You always start by listening to the client. We have the fortunate position of being able to listen directly to the client that is going to be wearing our clothes. We have clients that love wearing high end fashion, men that choose comfort without renouncing high class products that they may purchase only because they want something unique and not per say, to show off to anyone in particular. Our labels are so well hidden that only a keen eye can recognise the brand. The biggest thing that we’ve discovered is that all of our clients from Russia to America and Germany is that they are all very similar. The live their lives in the same way, they are simple in their tastes, curious about similar things, even if they are the most powerful people in the world. It’s no accident that we have one collection for around the world. We are talking about an audience that ranges from the whizz kids of Silicon Valley to the eighty year olds all over the world.

In 2000 you launched your in house school of tailoring. Is the secret based on training tailors/artisans?
We needed to bring younger tailors into the mix. Our average age was 55. We were particularly concerned about that average age and so from there we launched our school. There is some distrust towards becoming a tailor so we started with 15 students. That class was all hired by the Kiton group and we haven’t stopped since. The course is 4 years long, 2 years in the classroom, 2 years as rotating work placements. We now have classes that have 25 places and every year we have over 600 applications that we need to choose from. Thankfully we’ve become a testimonial in changing perceptions amongst the youth, that have through their own choices, have decided that learning an artisan trade is both an art and a constant source of work.  

Naples is your city, the city of the sun. If I were a beautiful man, how would you dress me?
People come to this city to get their clothes made. They have their own preferred shirt makers, trouser makers and so on. I would never tell anyone how to dress, let alone a city: those who wear Kiton don’t need advice. They know precisely what they want, it’s not necessarily the most expensive item but one that they can wear with pride whilst they’re walking through the streets.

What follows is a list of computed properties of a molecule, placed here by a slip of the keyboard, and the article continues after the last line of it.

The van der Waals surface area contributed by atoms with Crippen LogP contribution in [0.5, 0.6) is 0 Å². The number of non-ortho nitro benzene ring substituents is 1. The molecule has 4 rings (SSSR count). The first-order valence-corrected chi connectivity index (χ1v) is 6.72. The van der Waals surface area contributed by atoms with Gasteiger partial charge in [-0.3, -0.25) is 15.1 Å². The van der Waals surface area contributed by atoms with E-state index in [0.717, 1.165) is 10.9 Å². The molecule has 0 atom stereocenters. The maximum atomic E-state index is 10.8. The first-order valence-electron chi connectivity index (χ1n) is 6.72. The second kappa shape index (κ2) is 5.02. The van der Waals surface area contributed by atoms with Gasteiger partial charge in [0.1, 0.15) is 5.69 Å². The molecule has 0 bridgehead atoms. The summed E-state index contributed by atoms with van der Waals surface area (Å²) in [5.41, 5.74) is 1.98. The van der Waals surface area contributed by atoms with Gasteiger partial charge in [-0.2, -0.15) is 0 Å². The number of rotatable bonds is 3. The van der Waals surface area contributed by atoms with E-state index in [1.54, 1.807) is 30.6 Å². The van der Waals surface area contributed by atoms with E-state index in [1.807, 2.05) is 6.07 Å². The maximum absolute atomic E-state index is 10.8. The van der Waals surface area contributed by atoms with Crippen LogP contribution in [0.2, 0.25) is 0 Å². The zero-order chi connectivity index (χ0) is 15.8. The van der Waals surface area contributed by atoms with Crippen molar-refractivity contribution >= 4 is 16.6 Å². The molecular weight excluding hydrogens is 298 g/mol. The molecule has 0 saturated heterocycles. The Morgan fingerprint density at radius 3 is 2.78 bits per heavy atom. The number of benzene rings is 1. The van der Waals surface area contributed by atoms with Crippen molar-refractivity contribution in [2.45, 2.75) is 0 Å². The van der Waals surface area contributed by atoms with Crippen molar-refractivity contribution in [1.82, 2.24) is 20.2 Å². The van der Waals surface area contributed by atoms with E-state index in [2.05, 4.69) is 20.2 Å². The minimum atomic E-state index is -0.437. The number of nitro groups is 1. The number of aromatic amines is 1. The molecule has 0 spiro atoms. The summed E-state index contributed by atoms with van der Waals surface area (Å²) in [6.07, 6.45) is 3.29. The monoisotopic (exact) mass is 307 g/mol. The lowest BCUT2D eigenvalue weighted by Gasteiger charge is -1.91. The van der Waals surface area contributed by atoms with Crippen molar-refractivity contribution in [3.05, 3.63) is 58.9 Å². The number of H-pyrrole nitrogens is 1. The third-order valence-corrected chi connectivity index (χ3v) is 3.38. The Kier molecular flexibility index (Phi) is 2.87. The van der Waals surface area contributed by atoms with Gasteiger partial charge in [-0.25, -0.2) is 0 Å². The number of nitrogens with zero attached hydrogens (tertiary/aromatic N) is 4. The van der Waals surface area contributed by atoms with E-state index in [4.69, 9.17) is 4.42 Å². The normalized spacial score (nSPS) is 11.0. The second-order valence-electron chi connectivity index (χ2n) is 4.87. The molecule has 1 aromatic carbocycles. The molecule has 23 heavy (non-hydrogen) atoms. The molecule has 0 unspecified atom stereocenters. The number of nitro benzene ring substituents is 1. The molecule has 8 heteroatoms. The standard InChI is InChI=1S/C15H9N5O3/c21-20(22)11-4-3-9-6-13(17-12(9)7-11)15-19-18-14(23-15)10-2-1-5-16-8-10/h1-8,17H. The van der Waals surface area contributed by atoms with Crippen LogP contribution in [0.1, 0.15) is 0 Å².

Kiton doesn’t deal in women’s fashion. Is that right?
We’ve spent 60 years to establish ourselves in in the world of men’s fashion, we’re not going to take the same amount of time to establish ourselves in that field, but we still need time. Right now, women’s fashion gives us around 10% of our turnover, so it is only natural that we continue to see it grow in the right way.

Fashion and food. Italy and excellence. We’re talking symbiosis. How close are these two worlds especially when you consider that you testimonial is done by chef Di Costanzo?
Everything starts at the stomach for us at Kiton. Eating is an important moment, all of our decisions are made at the dinner table and not in a boardroom. Eating is part of our philosophy, we’re passionate about simple things, natural foods, no cream, little butter we don’t like to disrupt nature, that’s why we chose Nino (Di Costanzo), because no one interprets our dinner table, tastes and thoughts like him.  

What is your favourite dish?
Anything with fish, however I would always start with spaghetti.

 

Originally published in Issue 1, November 2016.

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Mario Affinita